Love can truly be a funny thing. Whether it be romantic, platonic, familial, or just the love you have for your pet, everyone has something or someone they love. But, as much as we may sometimes try to reject it, love is hand in hand with loss. Love leads to heartbreak, it leads to depression, anger, guilt; all of the strongest emotions on some level will stem from love, which will be followed by intense loss.

Hotel Books’ songwriter and emotional outlet enthusiast Cameron Smith has once again perfectly painted a painful portrait of both love and loss on his newest full length album, Equivalency.

While previous efforts by Smith have been equally as emotional and tear-jerking, on his latest project, Smith strays away from the droning guitars and exasperated spoken word vocals to deliver something firmly between the debut albums of Listener and the Maine, as odd as that may sound. Whereas Smith’s past material has been almost exclusively ambient, swelling guitars laying snug beneath impassioned spoken word poetry, this latest full length embraces more traditional songwriting and templates, complete with catchy hooks and anthemic verses alike. While detractors of Smith’s early work may not be inclined to listen to this new project, they’d be very foolish not to give “Celebration” and “I Knew Better, But Did Nothing” a chance.

Loss is hard. Especially when it’s of a loved one, be it a romantic partner or a close family member or friend. People will leave us behind and we may be forced to pick up the pieces. But love will eventually return.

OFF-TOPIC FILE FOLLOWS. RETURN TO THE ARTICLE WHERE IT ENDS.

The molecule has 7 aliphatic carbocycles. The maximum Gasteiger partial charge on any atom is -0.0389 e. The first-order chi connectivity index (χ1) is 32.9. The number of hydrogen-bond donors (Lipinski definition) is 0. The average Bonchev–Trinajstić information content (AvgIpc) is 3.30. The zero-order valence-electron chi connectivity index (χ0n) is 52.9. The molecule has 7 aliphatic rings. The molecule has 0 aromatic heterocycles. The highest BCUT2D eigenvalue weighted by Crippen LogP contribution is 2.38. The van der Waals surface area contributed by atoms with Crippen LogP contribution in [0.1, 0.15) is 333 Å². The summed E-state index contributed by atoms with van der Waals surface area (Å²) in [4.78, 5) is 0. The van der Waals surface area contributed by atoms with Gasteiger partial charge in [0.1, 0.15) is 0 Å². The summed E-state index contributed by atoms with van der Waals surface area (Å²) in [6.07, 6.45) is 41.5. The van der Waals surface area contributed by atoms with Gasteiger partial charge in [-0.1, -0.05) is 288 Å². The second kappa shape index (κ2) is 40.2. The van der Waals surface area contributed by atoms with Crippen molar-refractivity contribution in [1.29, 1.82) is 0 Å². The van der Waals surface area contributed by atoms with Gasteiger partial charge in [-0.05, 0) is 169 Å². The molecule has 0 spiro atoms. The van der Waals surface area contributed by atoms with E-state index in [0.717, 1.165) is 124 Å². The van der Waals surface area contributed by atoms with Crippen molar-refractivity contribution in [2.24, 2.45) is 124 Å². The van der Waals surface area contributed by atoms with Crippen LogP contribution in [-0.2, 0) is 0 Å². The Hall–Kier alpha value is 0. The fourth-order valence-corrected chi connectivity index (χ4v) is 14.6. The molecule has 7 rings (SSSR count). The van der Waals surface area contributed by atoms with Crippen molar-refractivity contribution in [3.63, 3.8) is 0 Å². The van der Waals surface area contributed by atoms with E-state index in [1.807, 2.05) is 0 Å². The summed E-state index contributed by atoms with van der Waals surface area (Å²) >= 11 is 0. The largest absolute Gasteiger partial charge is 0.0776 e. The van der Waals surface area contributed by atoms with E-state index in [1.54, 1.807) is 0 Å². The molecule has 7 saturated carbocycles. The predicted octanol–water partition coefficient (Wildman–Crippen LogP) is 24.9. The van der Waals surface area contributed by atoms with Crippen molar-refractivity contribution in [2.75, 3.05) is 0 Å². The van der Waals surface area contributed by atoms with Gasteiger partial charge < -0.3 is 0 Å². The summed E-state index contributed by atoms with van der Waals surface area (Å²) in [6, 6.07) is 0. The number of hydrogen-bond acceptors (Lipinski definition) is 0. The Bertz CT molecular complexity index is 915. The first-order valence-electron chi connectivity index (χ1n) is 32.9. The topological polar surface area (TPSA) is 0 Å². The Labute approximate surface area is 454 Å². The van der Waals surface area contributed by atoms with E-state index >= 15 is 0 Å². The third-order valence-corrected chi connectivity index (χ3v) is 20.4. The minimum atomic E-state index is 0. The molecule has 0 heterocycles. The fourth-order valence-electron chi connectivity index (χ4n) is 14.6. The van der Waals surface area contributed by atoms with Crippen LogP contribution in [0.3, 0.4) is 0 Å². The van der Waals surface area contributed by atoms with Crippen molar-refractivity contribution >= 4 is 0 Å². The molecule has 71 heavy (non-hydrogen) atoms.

Instrumentally speaking, this album is not a far departure from previous albums, but it does experiment quite a bit with flavors of alternative, indie, emo, and post-hardcore. Songs like “Celebration” are anthemic and driving pop punk and alternative romps very much akin to Modern Baseball, where as “Where I Am” and “I’m Almost Happy Here” are bleak, depressive homages to La Dispute and Saetia. This is absolutely not a bad thing, however, as Smith executes all of these styles with fervor and a unique honesty found in more folk music than outright rock.

Besides a stellar instrumental side, Equivalency boasts a phenomenal, nearly flawless vocal delivery from Smith. At times pained and heartbreaking (“Violent Smile”, “Where I Am”), and at others joyful and careless (“Celebration”, “Van Nuts”, and collaboration with Chase Huglin, “Fears We Create”), Smith is unrelenting in his desire to make the listener feel something. He effortlessly switches back and forth between yelped spoken word, honest crooning, and unfiltered shouting from track to track and creates something truly special.


FFO: La Dispute, the Maine, Listener, Modern Baseball